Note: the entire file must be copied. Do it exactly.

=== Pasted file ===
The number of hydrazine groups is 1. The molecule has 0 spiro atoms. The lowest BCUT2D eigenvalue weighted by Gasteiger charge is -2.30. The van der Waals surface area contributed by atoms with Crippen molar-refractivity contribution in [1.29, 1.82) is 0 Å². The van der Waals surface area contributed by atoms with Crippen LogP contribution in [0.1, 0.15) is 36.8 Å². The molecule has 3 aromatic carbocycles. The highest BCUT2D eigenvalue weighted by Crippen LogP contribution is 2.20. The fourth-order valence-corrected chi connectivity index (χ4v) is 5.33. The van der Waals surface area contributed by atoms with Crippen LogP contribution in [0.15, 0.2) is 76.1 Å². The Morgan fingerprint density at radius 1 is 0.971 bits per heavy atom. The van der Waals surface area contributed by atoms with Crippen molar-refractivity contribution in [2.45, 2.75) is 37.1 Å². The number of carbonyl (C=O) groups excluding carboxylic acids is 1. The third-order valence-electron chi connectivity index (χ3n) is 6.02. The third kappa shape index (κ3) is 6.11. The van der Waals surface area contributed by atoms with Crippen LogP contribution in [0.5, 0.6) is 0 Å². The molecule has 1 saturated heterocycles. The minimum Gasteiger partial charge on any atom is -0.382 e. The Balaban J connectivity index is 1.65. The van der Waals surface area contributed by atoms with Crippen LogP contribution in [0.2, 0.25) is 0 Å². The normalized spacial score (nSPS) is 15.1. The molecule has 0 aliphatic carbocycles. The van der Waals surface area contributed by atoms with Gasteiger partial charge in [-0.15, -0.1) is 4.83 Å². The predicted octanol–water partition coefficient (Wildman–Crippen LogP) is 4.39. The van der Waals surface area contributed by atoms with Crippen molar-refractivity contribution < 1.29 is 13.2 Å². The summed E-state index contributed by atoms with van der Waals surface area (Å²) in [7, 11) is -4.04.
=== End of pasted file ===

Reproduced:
The number of hydrazine groups is 1. The molecule has 0 spiro atoms. The lowest BCUT2D eigenvalue weighted by Gasteiger charge is -2.30. The van der Waals surface area contributed by atoms with Crippen molar-refractivity contribution in [1.29, 1.82) is 0 Å². The van der Waals surface area contributed by atoms with Crippen LogP contribution in [0.1, 0.15) is 36.8 Å². The molecule has 3 aromatic carbocycles. The highest BCUT2D eigenvalue weighted by Crippen LogP contribution is 2.20. The fourth-order valence-corrected chi connectivity index (χ4v) is 5.33. The van der Waals surface area contributed by atoms with Crippen LogP contribution in [0.15, 0.2) is 76.1 Å². The Morgan fingerprint density at radius 1 is 0.971 bits per heavy atom. The van der Waals surface area contributed by atoms with Crippen molar-refractivity contribution in [2.45, 2.75) is 37.1 Å². The number of carbonyl (C=O) groups excluding carboxylic acids is 1. The third-order valence-electron chi connectivity index (χ3n) is 6.02. The third kappa shape index (κ3) is 6.11. The van der Waals surface area contributed by atoms with Crippen LogP contribution in [0.5, 0.6) is 0 Å². The molecule has 1 saturated heterocycles. The minimum Gasteiger partial charge on any atom is -0.382 e. The Balaban J connectivity index is 1.65. The van der Waals surface area contributed by atoms with Crippen LogP contribution in [0.2, 0.25) is 0 Å². The normalized spacial score (nSPS) is 15.1. The molecule has 0 aliphatic carbocycles. The van der Waals surface area contributed by atoms with Gasteiger partial charge in [-0.15, -0.1) is 4.83 Å². The predicted octanol–water partition coefficient (Wildman–Crippen LogP) is 4.39. The van der Waals surface area contributed by atoms with Crippen molar-refractivity contribution < 1.29 is 13.2 Å². The summed E-state index contributed by atoms with van der Waals surface area (Å²) in [7, 11) is -4.04.